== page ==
This image shows Xenoturbella profunda, a newly discovered species of deep-sea worm.(Monterey Bay Aquarium Research Institute)
Xenoturbella churro, one of four newly described deep-sea worms, measures about four inches long.(Monterey Bay Aquarium Research Institute)
Xenoturbella monstrosa reaches a whopping eight inches — twice that of Xenoturbella churro.(Monterey Bay Aquarium Research Institute)
Xenoturbella hollandorum, on the other hand, is so small that it can just about fit on a dime.()
This pastel painting shows Xenoturbella monstrosa hanging out on the ocean floor aong with bivalve mollusks (which they like to eat).(John Meszaros)
Here’s one churro you won’t want to eat.
A team led by California researchers has discovered a pink, flatworm-like critter in the deep seas off the Pacific that they’ve named Xenoturbella churro, after the long, delicious fried-dough treat that you will never look at in the same way again.
The discovery of X. churro and three other related species, described this week in the journal Nature, help settle a longstanding mystery about where these strange critters belong on the tree of life.
Xenoturbella are remarkably simple animals — with no brain, no gonads, not even an anus. The first species, Xenoturbella bocki, was described around 1949 off the coast of Sweden, and lumped in with the flatworms. In the 1990s, people decided that it could be a mollusk, based on DNA analysis — until it became clear that the DNA was present because the animals actually ate mollusks.
It’s a question that has stymied researchers for decades, and it’s one that could have pretty big implications for how we understand the evolution of organs such as brains, kidneys and those in the digestive tract.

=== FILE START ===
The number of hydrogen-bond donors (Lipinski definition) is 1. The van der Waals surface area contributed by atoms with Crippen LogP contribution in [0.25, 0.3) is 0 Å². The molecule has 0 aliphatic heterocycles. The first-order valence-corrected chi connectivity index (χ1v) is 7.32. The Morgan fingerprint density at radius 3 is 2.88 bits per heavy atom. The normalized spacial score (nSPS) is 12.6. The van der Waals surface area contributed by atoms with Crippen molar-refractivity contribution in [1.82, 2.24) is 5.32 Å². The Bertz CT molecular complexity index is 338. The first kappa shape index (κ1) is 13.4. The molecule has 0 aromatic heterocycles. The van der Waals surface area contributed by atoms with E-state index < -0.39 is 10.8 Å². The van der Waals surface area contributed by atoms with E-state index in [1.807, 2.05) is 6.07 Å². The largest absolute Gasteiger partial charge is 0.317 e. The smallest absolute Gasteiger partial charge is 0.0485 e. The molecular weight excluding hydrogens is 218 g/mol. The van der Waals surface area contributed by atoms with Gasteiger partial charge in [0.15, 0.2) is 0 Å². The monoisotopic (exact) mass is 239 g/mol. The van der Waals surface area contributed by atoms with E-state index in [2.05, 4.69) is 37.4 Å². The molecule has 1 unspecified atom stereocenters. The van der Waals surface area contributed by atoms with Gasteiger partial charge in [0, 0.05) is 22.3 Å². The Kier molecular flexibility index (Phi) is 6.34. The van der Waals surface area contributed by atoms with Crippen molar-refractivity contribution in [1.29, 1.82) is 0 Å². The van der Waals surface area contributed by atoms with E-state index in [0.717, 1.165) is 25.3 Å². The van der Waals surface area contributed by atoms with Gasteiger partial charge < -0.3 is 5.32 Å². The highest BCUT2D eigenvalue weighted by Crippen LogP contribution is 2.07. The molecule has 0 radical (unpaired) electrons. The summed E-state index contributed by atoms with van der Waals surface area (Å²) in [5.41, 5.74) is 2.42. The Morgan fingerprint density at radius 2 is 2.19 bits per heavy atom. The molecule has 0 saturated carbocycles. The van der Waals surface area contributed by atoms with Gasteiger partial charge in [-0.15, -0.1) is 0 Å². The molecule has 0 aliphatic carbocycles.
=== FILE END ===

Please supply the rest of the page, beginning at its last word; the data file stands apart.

“One would expect them to find a home among the acoels — similarly simple animals thought to lie at the base of the evolutionary tree of Bilateria, bilaterally symmetrical animals,” Henry Gee, a senior editor at Nature who was not involved in the research, wrote in a commentary. “Yet Xenoturbella have caused puzzlement since they were first described in 1949, because quibbles about their ultrastructure and mitochondrial DNA sequences have meant that the worms have never sat entirely happily in their assumed station.”
The orangey-pink X. churro is four inches long and was discovered in a 5,577-foot-deep cold seep in the Gulf of California. X. monstrosa, which hails both from the gulf and from Monterey Submarine Canyon, is purple or pink and comes in at a lengthy eight inches. X. profunda (which is Latin for “deep”) was found in a 12,139-foot deep hydrothermal vent in the gulf. X. hollandorum, the tiniest of the lot, measures a mere one inch and was found in the canyon near the bones of a gray whale.
Their characteristics (and an analysis of the genetics of 11 species whose members included Xenoturbella, published in the same issue) have helped scientists finally nail down where these species should be — within a group known as Xenacoelomorpha that lies near the base of the Bilateria family tree.
“The authors’ anatomical and phylogenetic studies on these new forms add weight to the idea that these worms were the earliest to branch from other bilaterians,” Gee wrote.
In the meantime, now that they’ve found these weird critters, the scientists say they expect to find more related species.
“These discoveries highlight the possibility of further Xenoturbella discoveries in deep-sea environments that sustain their likely food source, bivalve mollusks,” the study authors wrote.